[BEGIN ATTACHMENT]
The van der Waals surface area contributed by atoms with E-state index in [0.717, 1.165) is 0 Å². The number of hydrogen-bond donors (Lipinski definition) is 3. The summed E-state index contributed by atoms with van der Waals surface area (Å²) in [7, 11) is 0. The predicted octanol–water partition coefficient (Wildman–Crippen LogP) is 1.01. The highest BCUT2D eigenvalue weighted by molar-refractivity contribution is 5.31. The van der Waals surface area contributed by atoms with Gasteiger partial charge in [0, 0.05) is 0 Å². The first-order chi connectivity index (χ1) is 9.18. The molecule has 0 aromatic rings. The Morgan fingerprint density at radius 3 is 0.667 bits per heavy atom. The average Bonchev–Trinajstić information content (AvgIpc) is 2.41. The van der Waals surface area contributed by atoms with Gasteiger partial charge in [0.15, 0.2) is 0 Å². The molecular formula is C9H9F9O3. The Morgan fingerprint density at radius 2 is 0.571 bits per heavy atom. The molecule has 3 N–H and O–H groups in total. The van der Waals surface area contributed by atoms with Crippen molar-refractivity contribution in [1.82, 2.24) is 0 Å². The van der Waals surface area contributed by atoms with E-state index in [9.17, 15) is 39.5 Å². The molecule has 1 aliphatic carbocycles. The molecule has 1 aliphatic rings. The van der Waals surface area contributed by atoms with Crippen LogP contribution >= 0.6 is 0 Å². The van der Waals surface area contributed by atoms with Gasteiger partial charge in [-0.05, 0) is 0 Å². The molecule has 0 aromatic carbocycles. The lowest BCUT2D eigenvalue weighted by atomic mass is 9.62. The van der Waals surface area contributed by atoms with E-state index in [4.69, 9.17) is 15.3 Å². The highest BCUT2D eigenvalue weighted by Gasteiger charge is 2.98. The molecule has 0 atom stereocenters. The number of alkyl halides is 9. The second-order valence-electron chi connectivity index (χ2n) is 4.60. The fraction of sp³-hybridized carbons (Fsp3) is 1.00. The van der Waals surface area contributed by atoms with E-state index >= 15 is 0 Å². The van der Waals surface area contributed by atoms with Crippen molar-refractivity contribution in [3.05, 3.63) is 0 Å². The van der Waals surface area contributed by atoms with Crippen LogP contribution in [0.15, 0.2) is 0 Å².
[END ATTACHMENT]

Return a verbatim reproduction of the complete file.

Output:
The van der Waals surface area contributed by atoms with E-state index in [0.717, 1.165) is 0 Å². The number of hydrogen-bond donors (Lipinski definition) is 3. The summed E-state index contributed by atoms with van der Waals surface area (Å²) in [7, 11) is 0. The predicted octanol–water partition coefficient (Wildman–Crippen LogP) is 1.01. The highest BCUT2D eigenvalue weighted by molar-refractivity contribution is 5.31. The van der Waals surface area contributed by atoms with Gasteiger partial charge in [0, 0.05) is 0 Å². The first-order chi connectivity index (χ1) is 9.18. The molecule has 0 aromatic rings. The Morgan fingerprint density at radius 3 is 0.667 bits per heavy atom. The average Bonchev–Trinajstić information content (AvgIpc) is 2.41. The van der Waals surface area contributed by atoms with Gasteiger partial charge in [0.15, 0.2) is 0 Å². The molecular formula is C9H9F9O3. The Morgan fingerprint density at radius 2 is 0.571 bits per heavy atom. The molecule has 3 N–H and O–H groups in total. The van der Waals surface area contributed by atoms with Crippen molar-refractivity contribution in [1.82, 2.24) is 0 Å². The van der Waals surface area contributed by atoms with E-state index in [9.17, 15) is 39.5 Å². The molecule has 1 aliphatic carbocycles. The molecule has 1 aliphatic rings. The van der Waals surface area contributed by atoms with Crippen LogP contribution >= 0.6 is 0 Å². The van der Waals surface area contributed by atoms with Gasteiger partial charge in [-0.05, 0) is 0 Å². The molecule has 0 aromatic carbocycles. The lowest BCUT2D eigenvalue weighted by atomic mass is 9.62. The van der Waals surface area contributed by atoms with E-state index in [4.69, 9.17) is 15.3 Å². The highest BCUT2D eigenvalue weighted by Gasteiger charge is 2.98. The molecule has 0 atom stereocenters. The number of alkyl halides is 9. The second-order valence-electron chi connectivity index (χ2n) is 4.60. The fraction of sp³-hybridized carbons (Fsp3) is 1.00. The van der Waals surface area contributed by atoms with E-state index >= 15 is 0 Å². The van der Waals surface area contributed by atoms with Crippen molar-refractivity contribution in [3.05, 3.63) is 0 Å². The van der Waals surface area contributed by atoms with Crippen LogP contribution in [0.15, 0.2) is 0 Å².